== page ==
This Rossonian packed a lot of adventure into a relatively short life.

ALFRED AYLWARD (1843-1889)

Alfred Aylward, a 19th-century Wexford man, slaked his revolutionary longings across the globe. Born, Seville Cottage, New Ross 1843. Somehow, at the age of 17, having graduated from a Jesuit school in Co. Offaly, he found himself in Sicily, fighting alongside Garibaldi. He then went to America, where he spent four years as a surgeon in the Union army during the civil war (his medical knowledge was apparently acquired in Guy’s Hospital in London – when he was a patient).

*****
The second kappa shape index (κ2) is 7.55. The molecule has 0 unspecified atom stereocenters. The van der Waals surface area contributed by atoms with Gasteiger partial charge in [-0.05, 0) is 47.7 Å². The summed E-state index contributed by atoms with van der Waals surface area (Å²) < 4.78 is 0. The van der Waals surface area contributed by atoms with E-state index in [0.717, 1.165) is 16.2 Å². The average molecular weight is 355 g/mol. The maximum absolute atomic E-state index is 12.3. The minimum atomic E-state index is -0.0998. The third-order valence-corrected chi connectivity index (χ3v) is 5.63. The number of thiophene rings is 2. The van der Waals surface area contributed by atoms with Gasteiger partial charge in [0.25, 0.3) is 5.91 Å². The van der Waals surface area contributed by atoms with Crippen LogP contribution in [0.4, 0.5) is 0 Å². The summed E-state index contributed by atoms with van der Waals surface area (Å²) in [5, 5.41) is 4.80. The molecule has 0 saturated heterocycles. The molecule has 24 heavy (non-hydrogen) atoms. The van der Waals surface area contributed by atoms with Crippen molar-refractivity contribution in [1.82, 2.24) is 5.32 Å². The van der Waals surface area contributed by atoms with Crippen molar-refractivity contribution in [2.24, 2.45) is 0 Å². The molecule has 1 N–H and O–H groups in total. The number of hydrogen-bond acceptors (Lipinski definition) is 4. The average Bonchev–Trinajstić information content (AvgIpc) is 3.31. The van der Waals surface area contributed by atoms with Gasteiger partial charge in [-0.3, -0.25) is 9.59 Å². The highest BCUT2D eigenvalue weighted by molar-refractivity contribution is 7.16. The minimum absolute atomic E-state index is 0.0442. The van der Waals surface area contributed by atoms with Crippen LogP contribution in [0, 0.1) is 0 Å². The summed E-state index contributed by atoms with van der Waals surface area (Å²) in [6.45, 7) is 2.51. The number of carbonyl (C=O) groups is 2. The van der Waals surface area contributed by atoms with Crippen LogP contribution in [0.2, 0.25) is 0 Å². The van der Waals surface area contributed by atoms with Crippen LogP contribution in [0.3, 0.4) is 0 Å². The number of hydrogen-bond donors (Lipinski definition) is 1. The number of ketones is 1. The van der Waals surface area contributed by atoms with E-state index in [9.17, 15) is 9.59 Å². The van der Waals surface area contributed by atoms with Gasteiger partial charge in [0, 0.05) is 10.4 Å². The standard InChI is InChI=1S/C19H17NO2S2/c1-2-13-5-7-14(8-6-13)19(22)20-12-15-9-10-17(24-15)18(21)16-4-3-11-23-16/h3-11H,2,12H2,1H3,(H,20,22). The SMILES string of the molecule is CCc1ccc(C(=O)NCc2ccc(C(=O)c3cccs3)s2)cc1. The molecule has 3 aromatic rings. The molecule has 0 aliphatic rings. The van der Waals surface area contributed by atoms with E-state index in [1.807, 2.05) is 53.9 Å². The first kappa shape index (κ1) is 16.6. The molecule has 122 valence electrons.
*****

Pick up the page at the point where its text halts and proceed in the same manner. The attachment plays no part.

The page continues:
Upon his return to Ireland, he was jailed for suspected Fenianism, and upon his release went to South Africa, where he led an unsuccessful revolt of diamond diggers against the colonial administration. Later, he led the Lynchburg Volunteer Corp, a Boer-sponsored mercenary army that fought against the Marota king Sekhukhune. During the first Boer War, he fought for the Boers in Transvaal.

Then he went to Canada, where he took part in Louis Riel’s North-West Rebellion of Métis – descendants of marriages between indigenous and Europeans – against the dominion government. He died in an accident in New Hampshire a few years later. The facts alone are exhausting.

SOURCE: Dictionary of Irish Biographies.

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